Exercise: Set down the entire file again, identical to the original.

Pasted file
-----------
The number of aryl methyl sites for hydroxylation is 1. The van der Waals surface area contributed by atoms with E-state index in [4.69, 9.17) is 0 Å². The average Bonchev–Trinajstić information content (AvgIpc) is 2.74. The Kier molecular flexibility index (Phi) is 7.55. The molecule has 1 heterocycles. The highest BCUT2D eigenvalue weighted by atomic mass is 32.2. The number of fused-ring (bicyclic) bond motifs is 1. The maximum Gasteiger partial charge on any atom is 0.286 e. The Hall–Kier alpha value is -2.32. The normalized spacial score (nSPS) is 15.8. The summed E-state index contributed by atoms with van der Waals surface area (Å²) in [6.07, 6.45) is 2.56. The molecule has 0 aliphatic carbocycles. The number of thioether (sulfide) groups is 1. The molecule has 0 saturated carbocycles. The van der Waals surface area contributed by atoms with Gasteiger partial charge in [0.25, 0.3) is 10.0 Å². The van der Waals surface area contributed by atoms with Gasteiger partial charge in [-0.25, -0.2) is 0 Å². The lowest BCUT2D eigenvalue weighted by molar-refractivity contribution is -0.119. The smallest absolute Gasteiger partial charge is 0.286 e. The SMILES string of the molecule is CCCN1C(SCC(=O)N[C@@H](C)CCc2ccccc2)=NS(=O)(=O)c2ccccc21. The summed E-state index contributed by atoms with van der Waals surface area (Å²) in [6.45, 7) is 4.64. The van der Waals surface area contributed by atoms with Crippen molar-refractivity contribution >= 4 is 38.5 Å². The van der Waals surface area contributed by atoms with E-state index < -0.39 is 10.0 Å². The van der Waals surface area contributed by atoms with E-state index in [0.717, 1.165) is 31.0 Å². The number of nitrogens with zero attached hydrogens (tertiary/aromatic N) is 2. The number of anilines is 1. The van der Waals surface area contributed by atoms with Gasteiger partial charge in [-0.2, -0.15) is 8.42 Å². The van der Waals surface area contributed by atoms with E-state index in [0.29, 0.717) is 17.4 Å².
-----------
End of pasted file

The number of aryl methyl sites for hydroxylation is 1. The van der Waals surface area contributed by atoms with E-state index in [4.69, 9.17) is 0 Å². The average Bonchev–Trinajstić information content (AvgIpc) is 2.74. The Kier molecular flexibility index (Phi) is 7.55. The molecule has 1 heterocycles. The highest BCUT2D eigenvalue weighted by atomic mass is 32.2. The number of fused-ring (bicyclic) bond motifs is 1. The maximum Gasteiger partial charge on any atom is 0.286 e. The Hall–Kier alpha value is -2.32. The normalized spacial score (nSPS) is 15.8. The summed E-state index contributed by atoms with van der Waals surface area (Å²) in [6.07, 6.45) is 2.56. The molecule has 0 aliphatic carbocycles. The number of thioether (sulfide) groups is 1. The molecule has 0 saturated carbocycles. The van der Waals surface area contributed by atoms with Gasteiger partial charge in [0.25, 0.3) is 10.0 Å². The van der Waals surface area contributed by atoms with Gasteiger partial charge in [-0.25, -0.2) is 0 Å². The lowest BCUT2D eigenvalue weighted by molar-refractivity contribution is -0.119. The smallest absolute Gasteiger partial charge is 0.286 e. The SMILES string of the molecule is CCCN1C(SCC(=O)N[C@@H](C)CCc2ccccc2)=NS(=O)(=O)c2ccccc21. The summed E-state index contributed by atoms with van der Waals surface area (Å²) in [6.45, 7) is 4.64. The van der Waals surface area contributed by atoms with Crippen molar-refractivity contribution >= 4 is 38.5 Å². The van der Waals surface area contributed by atoms with E-state index < -0.39 is 10.0 Å². The van der Waals surface area contributed by atoms with E-state index in [0.717, 1.165) is 31.0 Å². The number of nitrogens with zero attached hydrogens (tertiary/aromatic N) is 2. The number of anilines is 1. The van der Waals surface area contributed by atoms with Gasteiger partial charge in [-0.2, -0.15) is 8.42 Å². The van der Waals surface area contributed by atoms with E-state index in [0.29, 0.717) is 17.4 Å².